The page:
Bank of America's (BAC) stock may be heading lower in the weeks ahead. The company's revenue could come under considerable pressure as the yield curve continues to drift lower and spreads contract. Options traders are betting that the stock price falls by at least 9% by the middle of September. I first noted this bearish activity in a Marketplace article for my Reading The Market subscribers on August 8, Big Bets Bank Of America's Stock Plunges
The $26 put options for expiration on September 16 saw their open interest levels rise by almost 20,000 contracts on August 8. According to data from Trade Alert, those put options traded on the ASK, which indicates they were bought, a bet that the stock will fall. And, no, in options trading, there isn't a seller for every buyer. Options markets are not nearly as liquid as the equity market, so the seller was likely a market maker, who turns around and hedges away the risk. For a buyer of those puts to earn a profit, the stock would need to fall to approximately $25.65. That would be a decline of about 9.2% from the stock's price of around $28.25 on August 8.
But even worse, the $26 Put options for expiration on October 18 saw their open interest level rise by over 30,000 contracts on August 8 as well. According to data from Trade Alert, those puts also traded on the ASK, indicating they were bought. The stock would need to fall even further for the trader to breakeven, by nearly 10% to roughly $25.45.
If it is possible, it could be even worse. Because yesterday, I noted in another article, there was bearish betting taking place in the Select Sector SPDR Financial ETF (XLF). It would seem that sentiment is turning negative not just for Bank of America but the entire sector, Don't Expect The XLF Rally To Last.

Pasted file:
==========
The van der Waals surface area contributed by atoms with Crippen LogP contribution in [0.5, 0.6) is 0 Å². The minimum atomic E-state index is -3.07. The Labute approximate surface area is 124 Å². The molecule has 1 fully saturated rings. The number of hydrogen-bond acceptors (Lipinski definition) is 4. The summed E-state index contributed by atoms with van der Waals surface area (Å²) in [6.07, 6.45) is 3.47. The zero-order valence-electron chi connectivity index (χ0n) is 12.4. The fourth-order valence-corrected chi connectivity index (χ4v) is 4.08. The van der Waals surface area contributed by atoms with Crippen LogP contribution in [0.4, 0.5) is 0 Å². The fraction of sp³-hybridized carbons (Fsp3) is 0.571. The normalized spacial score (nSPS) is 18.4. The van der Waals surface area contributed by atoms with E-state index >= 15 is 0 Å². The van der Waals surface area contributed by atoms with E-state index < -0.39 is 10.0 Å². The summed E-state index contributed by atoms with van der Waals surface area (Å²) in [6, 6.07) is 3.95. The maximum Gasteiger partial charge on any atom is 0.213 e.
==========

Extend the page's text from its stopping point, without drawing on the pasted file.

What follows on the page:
It Is All About The Spread
One can't blame investors for being so negative on the group either. The yield curve has not only flattened, but it has inverted at points, which should come as no surprise to anyone. The chart below is something that I provide to my subscribers in my Marketplace service. It shows you how dramatically the yield curve has shifted over the past year and how much rates have fallen in the process.
Additionally, the spread between long-dated and short-dated maturities continue to contract. One such measure is the 10-year yield minus the 2-year yield, which has contracted to just ten basis points. That is the narrowest the spread has been a long time.
However, other parts of the yield curve are already inverted, that is bad for a bank's net interest income. Remember, banks borrow short and lend long. That means that a bank will borrow more from the depositor and pay them a low-interest rate and lend money long term to a borrower and receive a higher rate, creating a spread. However, as that spread contract, the ability to generate income contracts as well.
The 5-year minus the 2-year yield is already inverted and has been for some time.
The technical chart of Bank of America is very weak. The stock has failed on two occasions to break out and rise above technical resistance at $31, which could be a sign of a bearish technical pattern known as a double top. Now, the stock finds itself sitting at an essential level of technical support at $28. Should the stock fall below this level of technical support it could drop to as far as $25.75, a decline of almost 9%.
It would seem that Bank of America's stock may be heading for a world of pain over the next several months. Especially, if the yield curve continues to flatten and in some case invert more steeply. Should this happen, it will not only push Bank of America's stock lower but the entire sector.
The focus of Reading the Markets is to find stocks that may rise or fall using fundamental, technical, and options market analysis. Additionally, we search for clues from the broader markets to discover trends and gauge direction.
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